The retired basketball star is teaching his son that his path to the NBA "may not be the same as people around him"

Dwyane Wade will do whatever he can to help his kids accomplish their dreams.

In an exclusive interview with PEOPLE, the former Miami Heat player opened up about his son Zaire and the 18-year-old’s dream of following in his dad’s footsteps by making it to the NBA.

The father of four — who is also the legal guardian of nephew Dahveon Morris, 18 — says that when it comes to Zaire’s goals, he is a hands-on dad.

“Definitely not taking a backseat,” Wade, 38, tells PEOPLE. “I’m in the passenger’s seat, but I’m definitely not in the backseat. He’s in the driver’s seat.”

The retired basketball star adds that he tries to remind his son “his path just may not be the same as people around him.”

“If basketball is the ultimate goal, then I’m just trying to help him along the way, understanding there’s so many different ways to get to this goal,” he says. “It’s not just one way, it’s not go through high school, be a superstar. Go into college, be a superstar. Get drafted No. 1 and now you’re there.”

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Dwyane Wade talks with son Zaire Wade after his game at the Fab 48 tournament at Bishop Gorman High School on July 28, 2018 in Las Vegas, Nevada
Dwyane Wade and son Zaire
| Credit: Cassy Athena/Getty

Wade himself committed to Marquette University in Milwaukee, Wisconsin, in 2001 and played for the Golden Eagles until 2003, when he skipped his senior year and entered the NBA draft that year. He became the fifth pick in the 2003 draft by the Miami Heat, whom he played with for the majority of his NBA career.

“There’s so many different ways to get to the NBA or to get that path,” Wade tells PEOPLE. “So, [I’m] just trying to help him navigate through expectations that the world has put on him, and that he puts on himself because of his last name.”

While Zaire may feel some pressure with carrying the Wade last name, the teen also loves to “lean in” to having one of the most dominant basketball players as his dad.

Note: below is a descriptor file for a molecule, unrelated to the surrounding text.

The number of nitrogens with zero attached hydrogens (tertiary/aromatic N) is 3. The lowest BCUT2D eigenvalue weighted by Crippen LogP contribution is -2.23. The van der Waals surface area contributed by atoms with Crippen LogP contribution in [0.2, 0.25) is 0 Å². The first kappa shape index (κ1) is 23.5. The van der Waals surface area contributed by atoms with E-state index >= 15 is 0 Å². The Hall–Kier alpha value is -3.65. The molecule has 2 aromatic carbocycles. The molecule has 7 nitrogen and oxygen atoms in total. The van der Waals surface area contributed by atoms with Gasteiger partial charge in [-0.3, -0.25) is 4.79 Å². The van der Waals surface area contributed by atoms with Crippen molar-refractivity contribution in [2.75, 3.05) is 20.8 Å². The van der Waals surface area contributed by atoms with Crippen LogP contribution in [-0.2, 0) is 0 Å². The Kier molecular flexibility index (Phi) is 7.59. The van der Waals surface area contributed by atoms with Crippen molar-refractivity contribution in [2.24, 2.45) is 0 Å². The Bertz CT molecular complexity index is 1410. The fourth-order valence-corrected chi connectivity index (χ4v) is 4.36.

Dwyane Wade #3 of the Miami Heat and son Zaire pose for a photo following the game against the Philadelphia 76ers on April 9, 2019 at American Airlines Arena in Miami, Florida
Zaire Wade and Dwyane Wade
| Credit: Issac Baldizon/NBAE via Getty

“He’s definitely not embarrassed by me. When it’s time, he knows how to lean into, ‘Hey, that’s my dad,’ ” Wade says. “He definitely knows how to lean into that. So, no, he’s not embarrassed.”

“There’s moments where I embarrass him sometimes on purpose, and sometimes just because I’m older and I’m not as cool as I used to be,” he adds with a laugh.

Wade — who is also father to daughter Kaavia James, 15 months, Zaya, 12 and son Xavier, 6 — also recently dropped by Watch What Happens Live, where he talked to host Andy Cohen about how he reigns in his emotions when watching Zaire on the court.

“I self-talk all the time,” he revealed. “I’m sitting over there and I’m like [to myself], ‘Don’t go crazy. Don’t go over there and choke the coach. Don’t go whup him up. Don’t go kick him. Don’t be this rough a– right now.’ ”

Zaire Wade #2 of Sierra Canyon Trailblazers defends against Prince Aligbe #10 of Minnehaha Academy Red Hawks during the game at Target Center on January 04, 2020 in Minneapolis, Minnesota
Credit: Hannah Foslien/Getty

“I think I probably have more self-talk than LeBron, but he probably exerts more into the energy of the arena,” Wade continued, referencing former teammate LeBron James, who’s 15-year-old son LeBron Raymone Jr., a.k.a. “Bronny,” plays on the same high school basketball team as Zaire.

The basketball dad continued, “But I talk to myself over there [saying], ‘Go sit down. Don’t get up, don’t get up. Okay, all right, cool, your son didn’t get in, don’t go put him in.’ Stuff like that. I just talk like that. Self-talk.”

Wade is currently preparing for the upcoming release of a raw and comprehensive new documentary about his life — before and after he became one of the NBA’s most dominant players. He retired from professional basketball last April, after 16 years in the NBA.

The documentary airs this Sunday at 9 p.m. ET on ESPN.